ROAR Resources

Improving Web Design Project Communication

Clearing Communication Pathways

Successful web design projects rely on a consistent collaboration between us web designer and our customer. Key to that success is the nature and extent of the communication between everyone.

That’s pretty straightforward to grasp and most of us would understand it intuitively. But communication itself is complicated since we all engage in multiple communication styles, types and have preferences for each. Some prefer email or the telephone or face-to-face meetings whereas others may prefer Skype or Facetime. Some are not that keen on constant communication at all whilst others expect daily updates. Couple this huge diversity of approach with a complex project like web design and it’s easy to see how such projects can go off the rails.

When we think of communication we tend to think of ‘transmission’ rather than ‘reception’. By this we mean that we more readily think of communication as the act of transmitting information and less about how it will be received. However, how a communication is received is crucial to its overall success and whether it ultimately has any value or meaning. This is especially true of communication in technical projects where a failure in understanding can result in a failure in functionality or, at its worst, a complete failure of the project.

Imagine broadcasting the momentous moon landing only to find that everyone’s TV antennae are facing in the wrong direction. To the broadcaster it’s a total success: What was communicated was of high quality, interesting and of great importance. However, because there’s no feedback on how well it was received there is no proof the communication was received, understood and appreciated.

Human nature does not make us check that a communication was received and understood every time we communicate. (We just assume that the email has reached our recipient’s inbox, or that someone listened and understood what we said, for example.) 

Not realising this tripped us up some years ago. We were involved with a large project and as part of the specification process we wrote a very lengthy specification document detailing how the system was to work. We were quite proud of this extremely thorough and noteworthy tome. It was technical, weighty and detailed. What we didn’t realise was that our customer also thought it was technical, weighty and detailed and, for those reasons, didn’t read it (unbeknownst to us).

The specification was signed off and we began the build. Then after delivering the project we started to realise that there was a gap between our customer’s expectation of how things were to work and what we had actually delivered.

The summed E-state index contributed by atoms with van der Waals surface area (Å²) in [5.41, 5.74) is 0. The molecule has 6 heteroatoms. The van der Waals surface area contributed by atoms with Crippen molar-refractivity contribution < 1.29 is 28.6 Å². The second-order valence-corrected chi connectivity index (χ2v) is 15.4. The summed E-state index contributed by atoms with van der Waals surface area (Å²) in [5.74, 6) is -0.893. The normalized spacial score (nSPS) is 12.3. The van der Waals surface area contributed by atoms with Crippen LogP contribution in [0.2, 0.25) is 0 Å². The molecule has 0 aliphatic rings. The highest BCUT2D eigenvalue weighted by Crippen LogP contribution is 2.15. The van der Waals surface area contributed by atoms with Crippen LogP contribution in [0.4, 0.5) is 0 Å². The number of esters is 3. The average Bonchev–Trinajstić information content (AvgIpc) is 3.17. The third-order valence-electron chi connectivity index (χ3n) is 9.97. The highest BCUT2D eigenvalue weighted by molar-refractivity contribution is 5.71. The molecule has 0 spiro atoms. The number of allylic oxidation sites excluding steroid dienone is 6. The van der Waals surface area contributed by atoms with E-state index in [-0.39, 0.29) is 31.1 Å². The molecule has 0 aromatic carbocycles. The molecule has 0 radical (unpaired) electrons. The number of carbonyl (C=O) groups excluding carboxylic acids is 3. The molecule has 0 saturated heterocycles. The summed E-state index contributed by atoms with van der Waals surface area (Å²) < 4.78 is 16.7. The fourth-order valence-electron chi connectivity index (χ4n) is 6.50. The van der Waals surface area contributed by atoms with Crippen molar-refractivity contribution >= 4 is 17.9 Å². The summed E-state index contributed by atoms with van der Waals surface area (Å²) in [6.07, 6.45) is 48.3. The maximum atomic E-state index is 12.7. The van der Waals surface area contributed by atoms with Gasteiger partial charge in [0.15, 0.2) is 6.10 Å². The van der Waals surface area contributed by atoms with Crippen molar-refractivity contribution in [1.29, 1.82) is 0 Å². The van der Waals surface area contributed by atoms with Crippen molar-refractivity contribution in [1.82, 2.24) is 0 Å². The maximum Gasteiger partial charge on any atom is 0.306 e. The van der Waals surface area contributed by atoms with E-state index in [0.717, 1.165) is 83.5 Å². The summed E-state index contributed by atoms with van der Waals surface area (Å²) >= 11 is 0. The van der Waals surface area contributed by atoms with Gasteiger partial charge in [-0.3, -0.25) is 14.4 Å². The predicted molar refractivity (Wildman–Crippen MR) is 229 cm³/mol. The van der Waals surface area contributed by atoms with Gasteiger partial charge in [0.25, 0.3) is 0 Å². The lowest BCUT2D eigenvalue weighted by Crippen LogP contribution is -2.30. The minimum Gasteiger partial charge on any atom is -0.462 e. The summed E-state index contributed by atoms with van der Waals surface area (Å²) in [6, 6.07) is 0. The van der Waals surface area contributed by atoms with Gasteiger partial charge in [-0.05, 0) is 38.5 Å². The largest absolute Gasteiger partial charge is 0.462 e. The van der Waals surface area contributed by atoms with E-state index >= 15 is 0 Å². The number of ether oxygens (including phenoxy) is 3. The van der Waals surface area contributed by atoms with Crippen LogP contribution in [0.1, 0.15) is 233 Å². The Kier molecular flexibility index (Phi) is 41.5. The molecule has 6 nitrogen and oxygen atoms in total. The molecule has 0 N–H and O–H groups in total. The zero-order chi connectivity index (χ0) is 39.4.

It was a learning experience for us. We realised that we had communicated something in such a way as to guarantee that our customer wasn’t receptive to it. What we should have done is understood that they preferred face-to-face meetings and adjusted our content so it could be presented to them in a meeting and signed off the project a chunk at a time. 

Hindsight tells us how we should have done it (doesn’t it always?) but the truth is no-one ever states up front their preferred method for receiving communication. We’ve never heard anyone say: “I understand things best when I receive information by email” or “Hey, I only really pay attention to stuff when it’s spoken to me”. People muddle through and the communicator has to guess how best to handle them.

 

Yet if we knew that someone was blind we wouldn’t send them a printed book to read we choose a braille version or an audiobook. If we knew someone was dyslexic we might choose to verbal communication more often or use a dyslexic font when we wrote to them. If someone were deaf we wouldn’t use the telephone. These would be natural communication choices but when there aren’t clear indicators about how we should behave we choose to communicate in the method which suits us best as ‘transmitters’ and not what’s best for our recipient.

There are hundreds (possibly thousands) of communications that take place during web design projects.

There are hundreds (possibly thousands) of communications that take place during web design projects. Often there is no proof that messages have been received and understood until a problem occurs. ‘Problem’ equates to scope creep, inaccurate functionality builds, missed deadlines, crossed-lines and general project ‘fatigue’.

The solution is actually quite simple: Each contributor on the project describes their preferred method of reception and any communicator acknowledges that and does their best to communicate using the preferred method.  

Whenever we start a new project we ask the question “What’s the best type of communication we can have with you?”. This has led to all sorts of changes to how we’ve communicated and frees us up to be creative in our approach. For example,

  • One customer found it best to see their designs on foam-board and wanted us to talk through our technical notes.  
  • Another customer preferred us to screen-share the wireframe and a demo version of Proteus (our Content Management System) so they could see how they would edit parts of their website.
  • And another wrote copious notes to us, so we wrote copious notes back.

Every time we’ve asked the question we’ve got subtlety different responses that have enabled us to run ever smoother projects. But one of the most unexpected outcomes was that if people feel they can easily understand something they ask more questions. The more questions they ask, the better the results (but more on that another time).

Hope you enjoyed reading this but if you’d prefer to absorb it in a different way drop us a line. :) 

Have fun.

 

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